After a millennia underwater, 293 recovered artefacts make their North American debut.
For over a millennia, two ancient Egyptian port cities lied deep under the Mediterranean sea, until an exploration expedition found them perfectly intact just 2-3 kilometers off the coast of Abu Qir in the early 2000s.
Some 293 objects from Thonis-Heracleion and Canopus - dubbed the Sunken Cities - have made their way to a much-anticipated exhibition at St. Louis Art Museum in their North American debut, Fox2Now reported on Wednesday.
Yann Bernard Franck Goddio/Hilti Foundation
“Those cities had been stricken by natural disaster; an earthquake which triggered tidal waves and the phenomena of land de-perfection. And they disappeared within a fraction of a second," said Archaeologist Franck Goddio at the recent opening of the 6-month exhibition.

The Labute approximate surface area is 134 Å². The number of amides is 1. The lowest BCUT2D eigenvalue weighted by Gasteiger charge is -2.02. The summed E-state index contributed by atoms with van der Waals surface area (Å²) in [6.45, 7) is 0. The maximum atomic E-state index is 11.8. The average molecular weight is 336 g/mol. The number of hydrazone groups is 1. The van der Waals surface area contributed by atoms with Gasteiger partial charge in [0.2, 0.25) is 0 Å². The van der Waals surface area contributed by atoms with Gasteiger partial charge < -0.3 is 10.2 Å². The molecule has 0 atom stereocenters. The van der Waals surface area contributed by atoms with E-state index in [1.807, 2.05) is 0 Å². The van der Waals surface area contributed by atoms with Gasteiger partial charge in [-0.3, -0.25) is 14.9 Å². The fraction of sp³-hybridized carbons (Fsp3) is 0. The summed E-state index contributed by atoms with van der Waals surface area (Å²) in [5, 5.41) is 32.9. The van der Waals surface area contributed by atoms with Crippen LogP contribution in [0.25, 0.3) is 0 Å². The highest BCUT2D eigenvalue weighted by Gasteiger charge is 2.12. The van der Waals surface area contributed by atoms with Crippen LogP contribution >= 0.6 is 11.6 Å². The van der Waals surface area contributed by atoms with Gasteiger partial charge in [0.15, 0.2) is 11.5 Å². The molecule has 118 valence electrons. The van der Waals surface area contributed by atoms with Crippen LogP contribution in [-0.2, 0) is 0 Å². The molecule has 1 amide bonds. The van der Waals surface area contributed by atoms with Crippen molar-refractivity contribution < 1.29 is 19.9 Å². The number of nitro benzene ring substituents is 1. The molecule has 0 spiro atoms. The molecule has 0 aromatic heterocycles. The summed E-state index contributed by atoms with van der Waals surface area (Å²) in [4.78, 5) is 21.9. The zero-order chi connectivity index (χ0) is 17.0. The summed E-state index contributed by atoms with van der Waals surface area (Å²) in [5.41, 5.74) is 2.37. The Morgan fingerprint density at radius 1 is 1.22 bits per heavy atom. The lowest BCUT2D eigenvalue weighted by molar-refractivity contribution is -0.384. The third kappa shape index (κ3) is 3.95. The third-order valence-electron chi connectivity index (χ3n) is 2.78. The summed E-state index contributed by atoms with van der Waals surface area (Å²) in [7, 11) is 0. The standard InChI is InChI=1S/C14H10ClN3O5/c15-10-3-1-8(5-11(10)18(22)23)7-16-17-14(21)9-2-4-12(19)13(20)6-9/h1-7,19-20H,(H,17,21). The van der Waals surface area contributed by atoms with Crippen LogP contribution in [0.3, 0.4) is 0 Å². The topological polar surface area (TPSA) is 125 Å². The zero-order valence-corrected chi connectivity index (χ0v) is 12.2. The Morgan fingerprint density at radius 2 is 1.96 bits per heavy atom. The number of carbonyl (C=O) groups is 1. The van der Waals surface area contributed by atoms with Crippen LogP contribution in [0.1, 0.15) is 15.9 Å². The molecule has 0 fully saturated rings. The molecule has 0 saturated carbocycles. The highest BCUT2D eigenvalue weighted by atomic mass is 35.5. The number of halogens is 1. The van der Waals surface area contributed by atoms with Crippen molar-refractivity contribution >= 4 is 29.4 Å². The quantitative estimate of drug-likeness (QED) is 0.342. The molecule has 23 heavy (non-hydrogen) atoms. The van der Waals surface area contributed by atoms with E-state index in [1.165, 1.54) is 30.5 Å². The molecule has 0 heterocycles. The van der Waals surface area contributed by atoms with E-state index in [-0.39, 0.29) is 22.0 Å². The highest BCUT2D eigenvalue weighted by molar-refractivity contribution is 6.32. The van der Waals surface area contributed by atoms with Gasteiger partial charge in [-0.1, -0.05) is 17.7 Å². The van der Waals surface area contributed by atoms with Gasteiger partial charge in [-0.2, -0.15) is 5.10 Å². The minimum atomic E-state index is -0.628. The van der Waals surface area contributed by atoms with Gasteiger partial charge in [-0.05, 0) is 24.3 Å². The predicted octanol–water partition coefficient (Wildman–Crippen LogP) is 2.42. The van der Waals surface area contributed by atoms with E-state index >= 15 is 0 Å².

The discovery of the Sunken Cities is widely considered as underwater archeology's greatest finds. Perfectly-preserved artefacts and remnants of the cities' buildings were found hidden under feet of dirt, clay and sand.
Thonis-Heracleion and Canopus offered archeologists with unprecedented insights into how the ancient Egyptian and Greek civilisations coexisted, and into the trade of goods between them.
Main: Christoph Gerigk/Franck Goddio/Hilti Foundation